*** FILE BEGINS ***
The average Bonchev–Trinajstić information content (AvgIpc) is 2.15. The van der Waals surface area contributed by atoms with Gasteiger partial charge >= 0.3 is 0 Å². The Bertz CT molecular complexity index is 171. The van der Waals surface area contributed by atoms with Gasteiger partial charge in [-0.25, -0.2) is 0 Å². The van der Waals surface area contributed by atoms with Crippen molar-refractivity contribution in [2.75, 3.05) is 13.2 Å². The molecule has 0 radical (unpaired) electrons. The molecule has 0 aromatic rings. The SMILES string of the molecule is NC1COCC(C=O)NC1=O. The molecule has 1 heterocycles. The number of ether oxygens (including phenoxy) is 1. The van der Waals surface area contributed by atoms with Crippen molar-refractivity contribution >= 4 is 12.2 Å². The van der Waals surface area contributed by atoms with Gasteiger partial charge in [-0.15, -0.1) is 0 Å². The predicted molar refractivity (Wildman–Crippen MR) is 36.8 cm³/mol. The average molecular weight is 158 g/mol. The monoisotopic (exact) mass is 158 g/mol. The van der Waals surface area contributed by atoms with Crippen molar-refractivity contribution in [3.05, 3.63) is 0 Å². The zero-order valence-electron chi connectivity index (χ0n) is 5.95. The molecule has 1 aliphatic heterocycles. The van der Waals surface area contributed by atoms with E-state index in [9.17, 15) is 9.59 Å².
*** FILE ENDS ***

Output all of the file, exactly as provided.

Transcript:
The average Bonchev–Trinajstić information content (AvgIpc) is 2.15. The van der Waals surface area contributed by atoms with Gasteiger partial charge >= 0.3 is 0 Å². The Bertz CT molecular complexity index is 171. The van der Waals surface area contributed by atoms with Gasteiger partial charge in [-0.25, -0.2) is 0 Å². The van der Waals surface area contributed by atoms with Crippen molar-refractivity contribution in [2.75, 3.05) is 13.2 Å². The molecule has 0 radical (unpaired) electrons. The molecule has 0 aromatic rings. The SMILES string of the molecule is NC1COCC(C=O)NC1=O. The molecule has 1 heterocycles. The number of ether oxygens (including phenoxy) is 1. The van der Waals surface area contributed by atoms with Crippen molar-refractivity contribution >= 4 is 12.2 Å². The van der Waals surface area contributed by atoms with Gasteiger partial charge in [-0.15, -0.1) is 0 Å². The predicted molar refractivity (Wildman–Crippen MR) is 36.8 cm³/mol. The average molecular weight is 158 g/mol. The monoisotopic (exact) mass is 158 g/mol. The van der Waals surface area contributed by atoms with Crippen molar-refractivity contribution in [3.05, 3.63) is 0 Å². The zero-order valence-electron chi connectivity index (χ0n) is 5.95. The molecule has 1 aliphatic heterocycles. The van der Waals surface area contributed by atoms with E-state index in [9.17, 15) is 9.59 Å².